Pixxel says its hyperspectral imagery will have greater resolution and more bands than other systems. Credit: Pixxel

TAMPA, Fla. — Indian startup Pixxel said March 28 it has raised $25 million for a hyperspectral imaging constellation that plans to deploy its first satellite this week.

Canadian early-stage investor Radical Ventures led the Series A round, bringing Pixxel’s total funding to $33 million to date.

Awais Ahmed, Pixxel’s CEO and co-founder, said proceeds will support plans to launch two satellites this year and six in early 2023 for the constellation. 

The startup aims to provide five-meter resolution imagery across 150 spectrum bands for agriculture, energy and other markets it believes are hungry for more data-rich Earth imagery.

Earth observation companies have historically struggled to find compelling uses for hyperspectral services among commercial customers. 

However, multiple startups have been created in recent years with hopes of using reduced small satellite costs to realize new commercial markets for hyperspectral imagery, which has traditionally focused on defense.

Capacity is now the biggest constraint for Californian hyperspectral imaging startup Orbital Sidekick, its CEO Daniel Katz recently told SpaceNews.

Mining giant Rio Tinto said Jan. 13 it plans to use Pixxel’s data to see if it is useful for identifying mineral resources and monitoring its operations.

Ahmed said the first iteration of the camera Pixxel plans to use for its services launched last year through a hosted payload partnership with Lithuanian satellite maker NanoAvionics.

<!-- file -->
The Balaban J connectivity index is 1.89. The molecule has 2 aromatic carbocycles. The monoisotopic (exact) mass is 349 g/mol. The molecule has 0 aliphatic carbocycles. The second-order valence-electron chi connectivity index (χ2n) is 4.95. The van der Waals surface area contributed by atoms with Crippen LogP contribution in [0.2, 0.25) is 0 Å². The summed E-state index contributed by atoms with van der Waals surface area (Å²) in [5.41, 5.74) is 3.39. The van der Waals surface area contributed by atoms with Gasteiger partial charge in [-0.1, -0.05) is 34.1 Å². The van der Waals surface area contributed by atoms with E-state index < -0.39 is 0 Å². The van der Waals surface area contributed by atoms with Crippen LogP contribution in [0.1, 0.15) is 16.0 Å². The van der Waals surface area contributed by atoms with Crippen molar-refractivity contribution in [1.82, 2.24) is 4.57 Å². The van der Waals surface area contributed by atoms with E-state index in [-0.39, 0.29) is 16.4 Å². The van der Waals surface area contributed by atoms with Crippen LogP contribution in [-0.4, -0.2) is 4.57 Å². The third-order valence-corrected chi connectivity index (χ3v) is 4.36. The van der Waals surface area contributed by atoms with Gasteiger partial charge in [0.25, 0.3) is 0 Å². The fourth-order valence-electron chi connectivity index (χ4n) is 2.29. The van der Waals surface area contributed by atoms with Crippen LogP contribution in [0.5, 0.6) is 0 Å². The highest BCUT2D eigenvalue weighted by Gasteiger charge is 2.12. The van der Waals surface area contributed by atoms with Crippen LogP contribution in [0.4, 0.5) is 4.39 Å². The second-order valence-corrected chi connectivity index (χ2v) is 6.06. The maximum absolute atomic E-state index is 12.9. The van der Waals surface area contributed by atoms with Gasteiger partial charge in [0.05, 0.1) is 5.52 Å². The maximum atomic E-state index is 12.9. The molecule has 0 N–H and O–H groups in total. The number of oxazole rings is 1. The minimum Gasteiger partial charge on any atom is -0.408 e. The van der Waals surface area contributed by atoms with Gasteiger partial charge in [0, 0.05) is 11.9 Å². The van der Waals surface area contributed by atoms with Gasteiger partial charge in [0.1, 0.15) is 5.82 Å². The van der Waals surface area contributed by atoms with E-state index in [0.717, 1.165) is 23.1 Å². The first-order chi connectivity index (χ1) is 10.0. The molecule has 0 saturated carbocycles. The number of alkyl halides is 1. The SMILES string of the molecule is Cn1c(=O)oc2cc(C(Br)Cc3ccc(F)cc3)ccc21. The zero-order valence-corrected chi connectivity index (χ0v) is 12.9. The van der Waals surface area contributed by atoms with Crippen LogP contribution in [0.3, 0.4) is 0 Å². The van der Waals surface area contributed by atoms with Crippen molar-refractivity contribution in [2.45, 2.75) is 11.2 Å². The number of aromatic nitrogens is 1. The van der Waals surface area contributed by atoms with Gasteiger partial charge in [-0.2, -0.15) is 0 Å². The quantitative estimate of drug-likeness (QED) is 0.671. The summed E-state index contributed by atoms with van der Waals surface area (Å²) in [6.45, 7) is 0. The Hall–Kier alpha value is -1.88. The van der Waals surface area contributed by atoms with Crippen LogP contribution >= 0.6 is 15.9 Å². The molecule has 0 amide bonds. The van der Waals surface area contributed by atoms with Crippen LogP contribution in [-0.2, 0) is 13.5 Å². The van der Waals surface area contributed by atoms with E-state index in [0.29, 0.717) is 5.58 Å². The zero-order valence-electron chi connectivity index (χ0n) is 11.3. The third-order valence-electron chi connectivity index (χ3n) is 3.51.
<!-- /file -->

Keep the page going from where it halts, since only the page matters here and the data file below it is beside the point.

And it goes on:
He said a second iteration of the camera is onboard its first satellite that is slated to launch on a Falcon 9 rocket April 1, as part of SpaceX’s Transporter-4 rideshare mission that aims to launch a total 40 spacecraft.

Pixxel has plans to launch a second satellite “soon” aboard an Indian PSLV rocket.

The six satellites slated to launch next year “will be more capable, higher resolution, more collection capacity” and have longer operational lives, he said via email. 

Pixxel had planned to have 30 satellites in orbit by the middle of 2023 but this has been delayed to the end of 2024.

“Not dissimilar to other space companies, COVID supply chain issues have pushed out the timeline a bit,” Ahmed said in an email.

He said “Pixxel designs, integrates and tests the satellites completely in-house” using parts from international suppliers including South African small satellite specialist Dragonfly Aerospace, which is building its cameras.

Ultimately, he said Pixxel hopes to leverage India’s supply chain to bring down costs.

Early-stage investors Jordan Noone, Seraphim Space Investment Trust Plc, Lightspeed Partners, Blume Ventures and Sparta LLC also participated in Pixxel’s Series A funding round.

Jason Rainbow writes about satellite telecom, space finance and commercial markets for SpaceNews. He has spent more than a decade covering the global space industry as a business journalist. Previously, he was Group Editor-in-Chief for Finance Information...